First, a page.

Care should be taken to ensure that the strong sense of community does not create an insular department or perpetuate any feelings of isolation that is evident amongst the staff.
The Centre should encourage greater integration of its students with students elsewhere in the Faculty and University.
The Panel was encouraged to see a real enthusiasm for research amongst some of the Centre’s staff. However, the overall research performance of the Centre is weak by comparison with the rest of the University: no staff were returned to RAE 2008 and, without radical change, there is little realistic prospect of achieving an RAE-equivalent research profile over the next few years. Overall research leadership, strategy and vision are weak and, despite the efforts of the Director of Research, there remains little engagement and commitment from some staff to plan or deliver research. While the Centre’s new research appointments clearly have research potential and will help catalyse a more research orientated culture, a more radical approach to the management of research in the Centre is now required. If this is not undertaken there is a real danger of separate teaching and research factions emerging within the department. The Panel, therefore, recommends that:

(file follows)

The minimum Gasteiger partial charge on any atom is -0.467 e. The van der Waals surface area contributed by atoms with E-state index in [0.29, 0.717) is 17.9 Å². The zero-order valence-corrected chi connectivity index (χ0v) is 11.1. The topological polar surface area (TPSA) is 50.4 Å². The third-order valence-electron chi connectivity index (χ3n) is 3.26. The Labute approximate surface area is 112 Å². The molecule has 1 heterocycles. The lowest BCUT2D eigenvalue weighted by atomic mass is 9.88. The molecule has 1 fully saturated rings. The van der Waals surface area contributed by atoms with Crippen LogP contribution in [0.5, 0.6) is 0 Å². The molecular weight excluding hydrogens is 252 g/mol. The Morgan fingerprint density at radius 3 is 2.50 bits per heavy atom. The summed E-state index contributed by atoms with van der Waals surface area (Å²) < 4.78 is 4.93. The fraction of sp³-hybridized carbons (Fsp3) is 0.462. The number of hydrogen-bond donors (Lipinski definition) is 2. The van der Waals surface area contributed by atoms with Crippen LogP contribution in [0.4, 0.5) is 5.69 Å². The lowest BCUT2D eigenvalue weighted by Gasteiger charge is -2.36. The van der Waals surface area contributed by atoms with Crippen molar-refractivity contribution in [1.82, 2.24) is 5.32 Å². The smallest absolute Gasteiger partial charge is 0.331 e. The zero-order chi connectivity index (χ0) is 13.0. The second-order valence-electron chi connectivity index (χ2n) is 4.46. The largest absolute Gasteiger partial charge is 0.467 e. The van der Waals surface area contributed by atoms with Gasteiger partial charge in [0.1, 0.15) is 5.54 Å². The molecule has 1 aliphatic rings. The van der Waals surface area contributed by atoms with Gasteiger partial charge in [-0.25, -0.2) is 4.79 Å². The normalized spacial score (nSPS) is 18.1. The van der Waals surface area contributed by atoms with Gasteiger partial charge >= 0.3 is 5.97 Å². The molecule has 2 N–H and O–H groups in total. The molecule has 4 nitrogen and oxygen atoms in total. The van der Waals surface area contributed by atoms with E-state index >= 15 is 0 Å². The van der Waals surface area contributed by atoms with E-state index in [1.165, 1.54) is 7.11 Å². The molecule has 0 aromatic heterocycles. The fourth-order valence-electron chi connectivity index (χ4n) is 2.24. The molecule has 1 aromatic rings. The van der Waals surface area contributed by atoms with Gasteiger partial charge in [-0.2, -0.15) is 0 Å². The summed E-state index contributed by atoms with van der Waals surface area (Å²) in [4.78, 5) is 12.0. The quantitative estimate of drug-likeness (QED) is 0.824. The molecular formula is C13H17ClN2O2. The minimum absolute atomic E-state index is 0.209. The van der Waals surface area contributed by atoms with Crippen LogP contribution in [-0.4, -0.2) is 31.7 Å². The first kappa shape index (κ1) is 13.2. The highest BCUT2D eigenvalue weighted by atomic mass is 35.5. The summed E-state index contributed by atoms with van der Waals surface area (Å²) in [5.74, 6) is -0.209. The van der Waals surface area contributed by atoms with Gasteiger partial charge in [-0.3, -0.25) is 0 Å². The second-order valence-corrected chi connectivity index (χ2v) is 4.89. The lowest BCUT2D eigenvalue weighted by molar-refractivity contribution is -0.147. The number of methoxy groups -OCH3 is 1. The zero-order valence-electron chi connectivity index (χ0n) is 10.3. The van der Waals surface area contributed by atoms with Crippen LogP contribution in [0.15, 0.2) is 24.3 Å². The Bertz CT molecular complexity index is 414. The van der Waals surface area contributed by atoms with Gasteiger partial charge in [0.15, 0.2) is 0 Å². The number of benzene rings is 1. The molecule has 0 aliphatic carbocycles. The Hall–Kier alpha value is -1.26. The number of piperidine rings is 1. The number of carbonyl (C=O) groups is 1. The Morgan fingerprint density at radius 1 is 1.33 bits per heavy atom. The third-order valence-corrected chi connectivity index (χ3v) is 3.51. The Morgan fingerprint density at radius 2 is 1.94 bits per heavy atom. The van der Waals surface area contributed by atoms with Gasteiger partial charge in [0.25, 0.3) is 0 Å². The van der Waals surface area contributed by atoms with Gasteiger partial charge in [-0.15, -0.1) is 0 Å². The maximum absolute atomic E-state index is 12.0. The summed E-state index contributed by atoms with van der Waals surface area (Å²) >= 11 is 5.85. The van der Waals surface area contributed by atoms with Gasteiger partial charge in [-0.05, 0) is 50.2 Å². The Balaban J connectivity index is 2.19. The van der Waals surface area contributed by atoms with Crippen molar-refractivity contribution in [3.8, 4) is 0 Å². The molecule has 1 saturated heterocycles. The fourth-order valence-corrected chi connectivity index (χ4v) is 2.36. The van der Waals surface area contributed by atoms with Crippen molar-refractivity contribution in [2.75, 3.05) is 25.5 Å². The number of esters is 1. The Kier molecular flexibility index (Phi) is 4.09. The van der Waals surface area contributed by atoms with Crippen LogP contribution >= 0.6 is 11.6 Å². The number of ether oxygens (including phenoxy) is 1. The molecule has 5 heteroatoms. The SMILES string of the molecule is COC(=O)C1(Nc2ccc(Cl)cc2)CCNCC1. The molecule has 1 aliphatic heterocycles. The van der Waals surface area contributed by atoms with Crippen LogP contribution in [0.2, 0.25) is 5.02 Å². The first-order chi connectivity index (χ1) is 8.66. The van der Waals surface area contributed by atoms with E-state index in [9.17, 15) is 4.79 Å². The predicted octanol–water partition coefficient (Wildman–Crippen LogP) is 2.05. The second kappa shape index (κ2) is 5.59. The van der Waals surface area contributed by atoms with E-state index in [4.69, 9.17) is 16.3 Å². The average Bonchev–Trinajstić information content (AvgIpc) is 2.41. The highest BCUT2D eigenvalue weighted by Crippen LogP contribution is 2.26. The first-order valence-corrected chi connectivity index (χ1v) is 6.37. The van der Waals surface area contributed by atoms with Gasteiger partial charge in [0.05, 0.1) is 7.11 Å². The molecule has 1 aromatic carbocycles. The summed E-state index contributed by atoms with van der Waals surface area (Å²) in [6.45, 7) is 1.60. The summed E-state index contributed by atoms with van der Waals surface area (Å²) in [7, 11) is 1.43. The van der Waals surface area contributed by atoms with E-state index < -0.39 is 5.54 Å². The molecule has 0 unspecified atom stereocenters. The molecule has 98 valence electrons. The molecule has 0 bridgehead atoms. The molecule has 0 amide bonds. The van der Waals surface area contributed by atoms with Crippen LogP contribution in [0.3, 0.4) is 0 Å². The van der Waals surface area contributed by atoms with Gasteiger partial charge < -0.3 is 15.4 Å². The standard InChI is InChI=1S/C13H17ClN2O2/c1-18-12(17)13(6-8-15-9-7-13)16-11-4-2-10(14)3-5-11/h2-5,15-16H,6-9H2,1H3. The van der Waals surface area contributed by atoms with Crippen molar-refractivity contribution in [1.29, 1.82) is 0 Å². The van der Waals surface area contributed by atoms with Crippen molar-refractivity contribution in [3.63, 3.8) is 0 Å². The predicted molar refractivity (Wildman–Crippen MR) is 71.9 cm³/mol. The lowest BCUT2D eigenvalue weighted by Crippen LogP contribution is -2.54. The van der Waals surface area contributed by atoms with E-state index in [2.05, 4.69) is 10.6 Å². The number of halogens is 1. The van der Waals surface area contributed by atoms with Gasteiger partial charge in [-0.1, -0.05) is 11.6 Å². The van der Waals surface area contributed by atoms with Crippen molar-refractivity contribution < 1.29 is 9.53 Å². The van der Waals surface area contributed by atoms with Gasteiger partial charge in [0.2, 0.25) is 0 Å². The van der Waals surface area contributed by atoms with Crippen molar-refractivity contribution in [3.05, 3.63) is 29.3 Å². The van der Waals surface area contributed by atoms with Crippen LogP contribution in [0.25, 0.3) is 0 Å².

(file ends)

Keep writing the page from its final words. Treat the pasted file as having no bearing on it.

A radical rethinking of the role of research, and how research is managed within the Centre, be undertaken as a matter of priority.
Strong research leadership will be critical to the success of this process.
A research strategy for the department be developed.
The DRC should have a pro-active approach to planning research activities within the department against the priorities in this research strategy.
The remit and membership of the DRC should be reviewed to empower the Committee to drive forward change in the department’s research culture and to distribute ownership of research ideas more widely across the department.
Staff should be encouraged to engage with relevant research seminar programmes on offer elsewhere in the faculty and University.